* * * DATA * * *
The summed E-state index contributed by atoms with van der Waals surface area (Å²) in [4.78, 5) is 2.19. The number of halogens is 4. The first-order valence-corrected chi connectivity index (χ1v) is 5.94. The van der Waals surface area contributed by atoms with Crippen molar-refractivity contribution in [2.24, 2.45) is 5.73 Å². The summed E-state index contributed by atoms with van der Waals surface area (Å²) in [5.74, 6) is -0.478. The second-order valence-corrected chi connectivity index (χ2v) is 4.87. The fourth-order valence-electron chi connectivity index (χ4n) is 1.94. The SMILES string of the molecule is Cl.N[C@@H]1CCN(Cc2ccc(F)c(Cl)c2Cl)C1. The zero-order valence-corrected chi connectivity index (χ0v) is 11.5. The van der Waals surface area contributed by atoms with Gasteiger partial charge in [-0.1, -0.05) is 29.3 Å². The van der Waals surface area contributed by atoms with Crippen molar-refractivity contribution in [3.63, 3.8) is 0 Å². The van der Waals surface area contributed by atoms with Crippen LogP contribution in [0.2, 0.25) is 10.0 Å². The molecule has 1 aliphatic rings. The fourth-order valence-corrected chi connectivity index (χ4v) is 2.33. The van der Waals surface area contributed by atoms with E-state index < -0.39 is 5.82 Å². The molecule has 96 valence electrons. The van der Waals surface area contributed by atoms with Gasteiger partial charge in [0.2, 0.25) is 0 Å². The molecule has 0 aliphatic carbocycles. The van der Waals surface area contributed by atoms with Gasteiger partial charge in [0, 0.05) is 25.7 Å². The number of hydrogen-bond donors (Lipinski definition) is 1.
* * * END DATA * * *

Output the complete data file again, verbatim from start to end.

The summed E-state index contributed by atoms with van der Waals surface area (Å²) in [4.78, 5) is 2.19. The number of halogens is 4. The first-order valence-corrected chi connectivity index (χ1v) is 5.94. The van der Waals surface area contributed by atoms with Crippen molar-refractivity contribution in [2.24, 2.45) is 5.73 Å². The summed E-state index contributed by atoms with van der Waals surface area (Å²) in [5.74, 6) is -0.478. The second-order valence-corrected chi connectivity index (χ2v) is 4.87. The fourth-order valence-electron chi connectivity index (χ4n) is 1.94. The SMILES string of the molecule is Cl.N[C@@H]1CCN(Cc2ccc(F)c(Cl)c2Cl)C1. The zero-order valence-corrected chi connectivity index (χ0v) is 11.5. The van der Waals surface area contributed by atoms with Gasteiger partial charge in [-0.1, -0.05) is 29.3 Å². The van der Waals surface area contributed by atoms with Crippen molar-refractivity contribution in [3.63, 3.8) is 0 Å². The van der Waals surface area contributed by atoms with Crippen LogP contribution in [0.2, 0.25) is 10.0 Å². The molecule has 1 aliphatic rings. The fourth-order valence-corrected chi connectivity index (χ4v) is 2.33. The van der Waals surface area contributed by atoms with E-state index < -0.39 is 5.82 Å². The molecule has 96 valence electrons. The van der Waals surface area contributed by atoms with Gasteiger partial charge in [0.2, 0.25) is 0 Å². The molecule has 0 aliphatic carbocycles. The van der Waals surface area contributed by atoms with Gasteiger partial charge in [0, 0.05) is 25.7 Å². The number of hydrogen-bond donors (Lipinski definition) is 1.